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loading the 300 blackout

Discussion in 'Ammunition & Reloading' started by blitz, Jul 16, 2012.

  1. blitz

    blitz beaverton Active Member 2015 Volunteer

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    well i am just about done with my 300 blackout upper and i am gonna start loading up some test rounds.
    i have h110 and i have 1680, mostly for now i am gonna be loading supersonics until next tax season when i can order my first suppressor.
    i have formed 50 pieces of 223 and 50 5.56 for the blackout and i just ordered some 125gr nosler ballistic tips.
    i am thinking of making some up with 17.5gr of h110, the nosler 125's and an overall length of 2.12 00
    i am also gonna order a box of umc factory ammo to do the initial testing but i want to get started on loading too.

    any info would be great.

    as for the 300 blackout i am building here is a parts list of what i have together so far..
    daniel defense stripped upper w/ dpms parts
    vltor gunfighter charging handle medium
    midwest industries SS series customizable tube ext carbine length
    stoner 16" ultra-lite barrel w/dsa trident flashhider
    yhm lo-pro clamp on gas block
    dpms gas tube

    all i need to finish is the bcg, most likely gonna be daniel defense. as for now it is wearing a leupold prismatic until i can figure out what optic i want to use.
     
  2. blitz

    blitz beaverton Active Member 2015 Volunteer

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  3. jquirit

    jquirit Forest Grove, OR Member

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    There have been people that have tried it (see here), and the one I linked seems to be a decent enough starting point. The person that made the original post (HeyTrap) later clarified that these are used in his AR so there might be good hope with it. My only concern is that the AR sometimes has issues with round nose bullets and feeding properly so that might be something to pay attention to if you do develop this load.

    But, to answer your question, you're not the only one that thought of loading those. As with any load, start low and work up ... good luck!
     
  4. blitz

    blitz beaverton Active Member 2015 Volunteer

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    thank you much i searched all over the place and couldnt find anything, mostly what i was wondering was an oal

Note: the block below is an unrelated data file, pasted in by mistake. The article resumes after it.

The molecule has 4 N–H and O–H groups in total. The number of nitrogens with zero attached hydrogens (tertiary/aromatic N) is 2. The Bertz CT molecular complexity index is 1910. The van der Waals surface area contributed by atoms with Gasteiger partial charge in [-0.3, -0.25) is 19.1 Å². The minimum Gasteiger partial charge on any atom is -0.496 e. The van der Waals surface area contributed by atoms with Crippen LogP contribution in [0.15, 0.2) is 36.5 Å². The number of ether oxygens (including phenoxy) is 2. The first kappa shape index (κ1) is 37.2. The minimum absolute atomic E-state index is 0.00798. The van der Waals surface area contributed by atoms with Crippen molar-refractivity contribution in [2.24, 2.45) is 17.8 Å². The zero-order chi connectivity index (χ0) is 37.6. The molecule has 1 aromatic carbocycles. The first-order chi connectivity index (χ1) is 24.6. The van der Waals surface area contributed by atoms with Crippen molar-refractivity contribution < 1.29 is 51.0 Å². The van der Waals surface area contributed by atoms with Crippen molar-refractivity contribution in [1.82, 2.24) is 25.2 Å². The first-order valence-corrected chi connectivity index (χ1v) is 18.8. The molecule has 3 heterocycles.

thanks again.
     
  5. nrc

    nrc Oregon Member

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    I loaded the 125gr Nos BT with 18.0 gr H110 and a OAL of 2.070"
    I loaded the 200gr Nos Accubond with 11.0 gr H110 and a OAL of 2.115"

    Both are reliable and accurate in my rifle. I haven't chrony'd either yet. Good luck.

    Nate
     
  6. blitz

    blitz beaverton Active Member 2015 Volunteer

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    alright thanks for the info, i will probably load some up at 18gr too.
    gonna try a few rounds through my chronograph and a few rounds in a group.
    i will post the results after i test them, it will probably be a couple weeks before i get out again though.
     
  7. deadshot2

    deadshot2 NW Quadrant WA State Well-Known Member

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    A guy at the range Monday was only able to put one round THROUGH his chronograph before it totally quit working. We all laughed and told him that he was supposed to shoot OVER the chronograph.:laugh:

    This shooter was no amateur but someone that either held nearly every meaningful BR record at his home range and he was state champion several times. Even the experienced can have a "senior moment" and forget that extra 2 inches or so that needs to be taken into consideration when using a scope with a chronograph.
     
    blitz and (deleted member) like this.
  8. blitz

    blitz beaverton Active Member 2015 Volunteer

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    that happened to my roomate a couple weeks ago, he shot the chronograph twice within i think 3 shots. 1st shot was about a 7$ fix (bent the hell out of one of the bars). second shot was a 120$ fix (straight through the screen and circuit board).
    luckfully he ordered a new one and i had it within a week.
    now atleast we have a few spare parts for the new one, which is a good thing because next time i took it out i shot one of the bars too :rolleyes:
     
  9. nrc

    nrc Oregon Member

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    Anyone who hasn't shot a chronograph hasn't spent enough time with one.

    With ARs you have to be particularly careful, because the line of sight is nearly 2" higher than the line of fire.
     
  10. blitz